Cities Need to Study Revenue; Not Value

Banner Image: Wisconsin Historical Society, Image 123635

If you work in any form of city planning you’ve probably seen at least one slick 3D map illustrating some kind of value metric. Often times these maps have an agenda. Rarely do they come from an altruistic curiosity. In my experience I’ve seen two primary agendas. Most often I’ve seen these maps and studies from urbanists and urban developers who want to push developing more urban development patterns. Value per acre in downtowns, even old downtowns, dwarf surrounding suburban development. True enough. The second most common agenda I’ve seen comes from the more suburban end of the development community. They’ll show overall value per lot and then calculate total projected revenue for the city if their development gets approved. It might be a commercial center, industrial park, or single family neighborhood.

These studies typically have an outcome in mind before they begin, and that includes selling an idea to a city or investor. That doesn’t always negate the results, but in my experience working for cities I had a hard time trusting a model that had a self interested outcome in mind from the beginning. A developer should craft their model to best suit their needs; it’s important for everyone that the development community stay in business. However, it left me searching for a model with the city’s long term financial health as its beginning and end.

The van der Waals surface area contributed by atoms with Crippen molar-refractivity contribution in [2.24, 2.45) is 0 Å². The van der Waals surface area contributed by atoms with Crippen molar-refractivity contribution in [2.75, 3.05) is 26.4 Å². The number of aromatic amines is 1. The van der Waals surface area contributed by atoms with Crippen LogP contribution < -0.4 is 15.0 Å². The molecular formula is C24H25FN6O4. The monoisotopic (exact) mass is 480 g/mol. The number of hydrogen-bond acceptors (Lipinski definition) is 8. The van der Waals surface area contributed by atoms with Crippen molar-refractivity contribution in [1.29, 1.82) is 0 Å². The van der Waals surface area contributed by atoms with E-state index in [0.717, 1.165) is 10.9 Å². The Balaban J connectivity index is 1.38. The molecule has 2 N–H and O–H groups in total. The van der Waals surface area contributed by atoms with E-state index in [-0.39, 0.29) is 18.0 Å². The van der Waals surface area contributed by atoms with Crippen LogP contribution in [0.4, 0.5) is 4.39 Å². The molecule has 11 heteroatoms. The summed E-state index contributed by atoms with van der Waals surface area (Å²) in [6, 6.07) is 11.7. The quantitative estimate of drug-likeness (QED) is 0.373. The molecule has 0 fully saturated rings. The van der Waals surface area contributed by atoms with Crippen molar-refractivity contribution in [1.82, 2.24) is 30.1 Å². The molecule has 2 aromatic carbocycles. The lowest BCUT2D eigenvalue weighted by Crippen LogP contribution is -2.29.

Here I’m going to share some thoughts on how a city might begin to utilize data analysis to practice better financial stewardship and government transparency. I hope that every city can learn to do this, and if you’re city needs help, please let me know. It’s what I’m passionate about working on. To keep things short, I will focus on how a city should define value, and why it matters.


How we define value has long lasting impacts on the way we approach financial stewardship. For a city, subtle changes in value definition can lead to dramatically different outcomes. I’ve arranged the properties below by total appraised value, which is also shown as the upper value in each photo. Notice, if we arranged them by appraised value per acre (lower value), then the big box store currently in the second spot moves to the end while all the others move up but stay in order.